Horror aged care homes: Shocking acts of abuse


More than 100 vulnerable elderly Australians are being raped, assaulted and even murdered in residential aged care facilities every week. But a News Corp Aged Care 360 investigation can reveal the real number of victims could be as much as 10 times higher.

The federal health department received 5233 notifications of assaults that occurred in aged care homes last year - a 30 per cent increase on the previous year. It included 739 cases of unlawful sexual contact.

But many assaults go unreported and by law aged care homes don't have to report them if they are carried out by someone with dementia.

In a report for the Federal Government, accounting and auditing firm KPMG estimated the real rate of these incidents was ten times higher with unreported incidents at 52,000 per year.

News Corp Australia this week launched Aged Care 360 - a special investigation bringing experts, those on the frontline and the families of those in aged care - together to dissect the sorry mess and offer solutions.

Monash University's Head of Health Law and Ageing Research Unit Professor Joseph Ibrahim - who is a member of News Corp's Aged Care 360 panel - trawled Victoria's coroner's data to uncover a string of 28 deaths where people with dementia in facilities became confused and argued with each other - and someone ended up dead.

"Some people were classifying these as homicides but we don't believe there is intent behind this," Professor Ibrahim said.

Other research he was involved in explored how police and aged care homes failed to take action when elderly women in aged care facilities were sexually abused.

"I'm ashamed I was really slow to pick up on the concept that sexual abuse was occurring to older women … older women aren't listened to," Professor Ibrahim told Aged Care 360.

Rapes and murders are not the only problems.

An aged care nurse told News Corp residents in her facility had maggots in their wounds, their incontinence pads were rationed to three per day and some residents aren't showered regularly.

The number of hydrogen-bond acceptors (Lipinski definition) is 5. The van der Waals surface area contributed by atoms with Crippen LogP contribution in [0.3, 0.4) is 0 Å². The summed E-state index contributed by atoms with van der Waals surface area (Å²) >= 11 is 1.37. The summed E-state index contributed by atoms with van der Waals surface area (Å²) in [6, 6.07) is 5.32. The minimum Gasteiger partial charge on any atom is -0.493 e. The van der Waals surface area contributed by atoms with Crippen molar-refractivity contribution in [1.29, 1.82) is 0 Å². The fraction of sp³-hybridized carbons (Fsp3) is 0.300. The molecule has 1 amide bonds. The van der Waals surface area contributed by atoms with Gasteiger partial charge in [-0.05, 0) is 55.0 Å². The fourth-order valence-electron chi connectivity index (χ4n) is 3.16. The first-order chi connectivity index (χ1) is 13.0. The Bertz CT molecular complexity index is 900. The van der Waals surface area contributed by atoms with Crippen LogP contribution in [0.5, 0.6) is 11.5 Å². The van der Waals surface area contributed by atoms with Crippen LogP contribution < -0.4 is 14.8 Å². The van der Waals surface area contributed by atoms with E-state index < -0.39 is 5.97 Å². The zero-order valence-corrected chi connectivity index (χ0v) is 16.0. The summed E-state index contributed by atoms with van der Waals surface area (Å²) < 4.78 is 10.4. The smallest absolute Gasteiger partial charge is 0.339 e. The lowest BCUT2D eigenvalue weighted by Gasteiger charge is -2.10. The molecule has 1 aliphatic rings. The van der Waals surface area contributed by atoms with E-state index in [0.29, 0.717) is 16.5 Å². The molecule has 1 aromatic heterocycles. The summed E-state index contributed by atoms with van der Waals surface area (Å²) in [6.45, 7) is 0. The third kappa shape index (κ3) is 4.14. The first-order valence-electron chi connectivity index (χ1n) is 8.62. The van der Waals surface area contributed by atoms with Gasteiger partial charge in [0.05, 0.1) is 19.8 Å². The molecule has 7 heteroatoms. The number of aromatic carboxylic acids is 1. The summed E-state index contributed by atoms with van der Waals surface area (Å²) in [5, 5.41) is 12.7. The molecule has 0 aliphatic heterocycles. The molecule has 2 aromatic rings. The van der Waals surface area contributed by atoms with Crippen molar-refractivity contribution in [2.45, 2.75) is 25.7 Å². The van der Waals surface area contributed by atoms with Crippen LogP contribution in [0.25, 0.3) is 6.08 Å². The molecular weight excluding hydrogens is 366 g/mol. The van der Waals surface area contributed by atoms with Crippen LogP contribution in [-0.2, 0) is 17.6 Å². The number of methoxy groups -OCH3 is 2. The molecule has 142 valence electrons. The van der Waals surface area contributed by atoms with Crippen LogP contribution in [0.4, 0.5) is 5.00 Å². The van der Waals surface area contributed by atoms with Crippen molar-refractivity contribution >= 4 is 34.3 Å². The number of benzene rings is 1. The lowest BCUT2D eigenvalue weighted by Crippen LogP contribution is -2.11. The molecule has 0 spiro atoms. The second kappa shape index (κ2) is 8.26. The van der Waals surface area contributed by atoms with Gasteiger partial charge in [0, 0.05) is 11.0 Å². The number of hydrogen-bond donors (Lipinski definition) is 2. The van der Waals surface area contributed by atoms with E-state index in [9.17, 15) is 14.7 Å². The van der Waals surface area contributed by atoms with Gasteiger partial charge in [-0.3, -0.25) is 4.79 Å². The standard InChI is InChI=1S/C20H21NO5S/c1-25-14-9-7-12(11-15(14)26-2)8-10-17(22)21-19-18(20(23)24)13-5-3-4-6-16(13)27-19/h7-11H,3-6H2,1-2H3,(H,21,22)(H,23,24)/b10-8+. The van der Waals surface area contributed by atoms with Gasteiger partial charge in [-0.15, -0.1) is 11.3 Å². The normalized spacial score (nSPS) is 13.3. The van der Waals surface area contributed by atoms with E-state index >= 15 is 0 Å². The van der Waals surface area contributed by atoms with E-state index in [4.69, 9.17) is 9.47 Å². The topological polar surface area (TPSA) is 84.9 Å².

Even pain medication is rationed with nurses told to ignore the doctor's prescription and offer heat packs instead.

One in three aged care residents are zoned out on antipsychotics a form of chemical restraint a study by Macquarie University's Dr Kimberley Lind found.

And many are physically restrained in chairs using straps or feeding trays.

Aged Care Crisis said "over the years, aged care residents in nursing homes have been raped, robbed, bathed in kerosene, attacked by rodents, suffered injuries or death from other residents, burnt to death, strangled, cooked, melted, sedated to death, overmedicated or choked to death".

"We have also seen stories of overgrown nails, untreated infections, medication mix-ups, and research showing up to 80 per cent of aged care residents are malnourished and reports of dehydration," the group told a parliamentary inquiry.

In 2018-19, the health department issued 55 sanctions on 36 aged care providers due to failure to meet quality standards. On 30 June 2019, 25 of the 55 sanctions remained in place but the agency cancelled no-notice inspections in February this year due to COVID-19.

Pain Australia CEO Carol Bennett - who is a also member of News Corp's Aged Care 360 panel - quit the government's Aged Care Quality Advisory Council because it was ineffective.